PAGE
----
Shaul’s hatred has reached the point where it is cut off from reality and self-perpetuating. His spite and jealousy have developed their own internal logic that ensures they will only continue growing. “This twisted innards of his thoughts,” is how Grossman puts it.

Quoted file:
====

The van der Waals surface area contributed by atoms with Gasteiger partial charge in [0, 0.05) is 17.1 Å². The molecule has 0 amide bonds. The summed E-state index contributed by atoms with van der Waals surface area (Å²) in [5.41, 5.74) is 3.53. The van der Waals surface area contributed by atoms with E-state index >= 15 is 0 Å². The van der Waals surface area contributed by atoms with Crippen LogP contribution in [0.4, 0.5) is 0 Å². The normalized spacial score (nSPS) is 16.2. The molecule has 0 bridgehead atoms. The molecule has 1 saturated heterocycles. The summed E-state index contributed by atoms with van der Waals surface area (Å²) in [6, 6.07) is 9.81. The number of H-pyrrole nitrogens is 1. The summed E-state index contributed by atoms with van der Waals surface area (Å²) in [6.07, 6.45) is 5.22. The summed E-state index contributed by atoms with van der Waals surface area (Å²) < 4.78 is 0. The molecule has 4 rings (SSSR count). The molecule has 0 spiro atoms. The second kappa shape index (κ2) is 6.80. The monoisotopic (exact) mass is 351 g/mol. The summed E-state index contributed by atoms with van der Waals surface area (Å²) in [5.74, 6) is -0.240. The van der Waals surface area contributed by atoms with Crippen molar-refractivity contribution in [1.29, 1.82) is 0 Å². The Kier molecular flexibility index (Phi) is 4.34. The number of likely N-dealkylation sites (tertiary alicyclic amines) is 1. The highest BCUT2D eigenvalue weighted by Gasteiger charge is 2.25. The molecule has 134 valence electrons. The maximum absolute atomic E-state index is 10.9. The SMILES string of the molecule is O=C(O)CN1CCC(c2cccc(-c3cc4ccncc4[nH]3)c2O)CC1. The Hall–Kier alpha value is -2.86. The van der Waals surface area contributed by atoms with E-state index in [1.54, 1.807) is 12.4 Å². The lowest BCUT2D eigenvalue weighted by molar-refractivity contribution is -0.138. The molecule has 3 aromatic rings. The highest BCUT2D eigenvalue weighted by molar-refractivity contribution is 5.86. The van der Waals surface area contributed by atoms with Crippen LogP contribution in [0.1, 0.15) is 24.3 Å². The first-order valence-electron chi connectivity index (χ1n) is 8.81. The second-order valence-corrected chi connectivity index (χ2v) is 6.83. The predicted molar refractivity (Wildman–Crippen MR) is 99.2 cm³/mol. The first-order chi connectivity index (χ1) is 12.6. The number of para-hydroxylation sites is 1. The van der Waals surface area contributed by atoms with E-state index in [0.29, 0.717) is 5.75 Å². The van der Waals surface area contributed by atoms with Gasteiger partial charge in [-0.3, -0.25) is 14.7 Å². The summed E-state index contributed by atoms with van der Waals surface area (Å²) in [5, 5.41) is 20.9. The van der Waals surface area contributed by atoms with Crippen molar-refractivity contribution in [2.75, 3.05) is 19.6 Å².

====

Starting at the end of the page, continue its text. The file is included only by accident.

One thinks immediately of the buildup to the Iraqi war when the Bush administration read every piece of evidence as just more proof that Saddam Hussein was amassing weapons of destruction, but also of the Israelis whose mindset after all these years of violence just might be very much like Shaul’s. Grossman himself has said that he worries that the Israelis, in their understandable and very justifiable outrage over Palestinian violence, have nonetheless forgotten that they remain occupiers and oppressors of another people. It seems that, in “Frenzy,” he takes this position even further, arguing that his countrymen have become so consumed by their loathing of the Palestinians that it is now self-sustaining. There may be peace someday, but the hatred has gained enough momentum to continue for generations.